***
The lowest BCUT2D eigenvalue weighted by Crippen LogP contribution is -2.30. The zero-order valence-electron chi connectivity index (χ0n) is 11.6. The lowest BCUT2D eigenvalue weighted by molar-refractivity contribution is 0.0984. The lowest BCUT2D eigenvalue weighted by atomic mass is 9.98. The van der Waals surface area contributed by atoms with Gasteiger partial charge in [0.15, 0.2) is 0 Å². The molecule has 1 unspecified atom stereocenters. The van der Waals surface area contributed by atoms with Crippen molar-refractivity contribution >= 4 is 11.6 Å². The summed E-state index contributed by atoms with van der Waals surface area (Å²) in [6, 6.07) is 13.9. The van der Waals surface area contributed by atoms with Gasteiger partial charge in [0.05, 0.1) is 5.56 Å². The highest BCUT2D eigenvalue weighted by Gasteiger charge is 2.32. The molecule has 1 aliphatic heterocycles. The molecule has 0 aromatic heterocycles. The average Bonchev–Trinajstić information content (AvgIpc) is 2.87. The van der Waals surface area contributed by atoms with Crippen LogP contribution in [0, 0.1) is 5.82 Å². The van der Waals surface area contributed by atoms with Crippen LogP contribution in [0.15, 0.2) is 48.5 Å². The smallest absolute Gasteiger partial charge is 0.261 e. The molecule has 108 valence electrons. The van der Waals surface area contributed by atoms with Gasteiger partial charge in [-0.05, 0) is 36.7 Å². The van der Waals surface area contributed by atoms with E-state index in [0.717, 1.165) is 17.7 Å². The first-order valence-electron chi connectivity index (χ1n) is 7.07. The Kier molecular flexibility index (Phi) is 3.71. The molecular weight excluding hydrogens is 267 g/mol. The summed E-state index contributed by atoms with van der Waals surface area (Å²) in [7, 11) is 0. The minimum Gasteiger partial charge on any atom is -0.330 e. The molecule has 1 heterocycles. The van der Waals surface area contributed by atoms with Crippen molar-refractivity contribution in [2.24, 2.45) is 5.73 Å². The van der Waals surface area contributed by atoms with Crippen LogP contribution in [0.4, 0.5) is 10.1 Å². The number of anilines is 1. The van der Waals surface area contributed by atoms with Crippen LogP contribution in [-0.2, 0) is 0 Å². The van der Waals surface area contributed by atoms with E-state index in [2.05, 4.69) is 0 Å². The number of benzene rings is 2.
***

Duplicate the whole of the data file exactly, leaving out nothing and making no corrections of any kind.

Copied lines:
The lowest BCUT2D eigenvalue weighted by Crippen LogP contribution is -2.30. The zero-order valence-electron chi connectivity index (χ0n) is 11.6. The lowest BCUT2D eigenvalue weighted by molar-refractivity contribution is 0.0984. The lowest BCUT2D eigenvalue weighted by atomic mass is 9.98. The van der Waals surface area contributed by atoms with Gasteiger partial charge in [0.15, 0.2) is 0 Å². The molecule has 1 unspecified atom stereocenters. The van der Waals surface area contributed by atoms with Crippen molar-refractivity contribution >= 4 is 11.6 Å². The summed E-state index contributed by atoms with van der Waals surface area (Å²) in [6, 6.07) is 13.9. The van der Waals surface area contributed by atoms with Gasteiger partial charge in [0.05, 0.1) is 5.56 Å². The highest BCUT2D eigenvalue weighted by Gasteiger charge is 2.32. The molecule has 1 aliphatic heterocycles. The molecule has 0 aromatic heterocycles. The average Bonchev–Trinajstić information content (AvgIpc) is 2.87. The van der Waals surface area contributed by atoms with Crippen LogP contribution in [0, 0.1) is 5.82 Å². The van der Waals surface area contributed by atoms with Crippen LogP contribution in [0.15, 0.2) is 48.5 Å². The smallest absolute Gasteiger partial charge is 0.261 e. The molecule has 108 valence electrons. The van der Waals surface area contributed by atoms with Gasteiger partial charge in [-0.05, 0) is 36.7 Å². The van der Waals surface area contributed by atoms with E-state index in [0.717, 1.165) is 17.7 Å². The first-order valence-electron chi connectivity index (χ1n) is 7.07. The Kier molecular flexibility index (Phi) is 3.71. The molecular weight excluding hydrogens is 267 g/mol. The summed E-state index contributed by atoms with van der Waals surface area (Å²) in [7, 11) is 0. The minimum Gasteiger partial charge on any atom is -0.330 e. The molecule has 1 heterocycles. The van der Waals surface area contributed by atoms with Crippen molar-refractivity contribution in [2.24, 2.45) is 5.73 Å². The van der Waals surface area contributed by atoms with Crippen LogP contribution in [0.4, 0.5) is 10.1 Å². The number of anilines is 1. The van der Waals surface area contributed by atoms with Crippen LogP contribution in [-0.2, 0) is 0 Å². The van der Waals surface area contributed by atoms with E-state index in [2.05, 4.69) is 0 Å². The number of benzene rings is 2.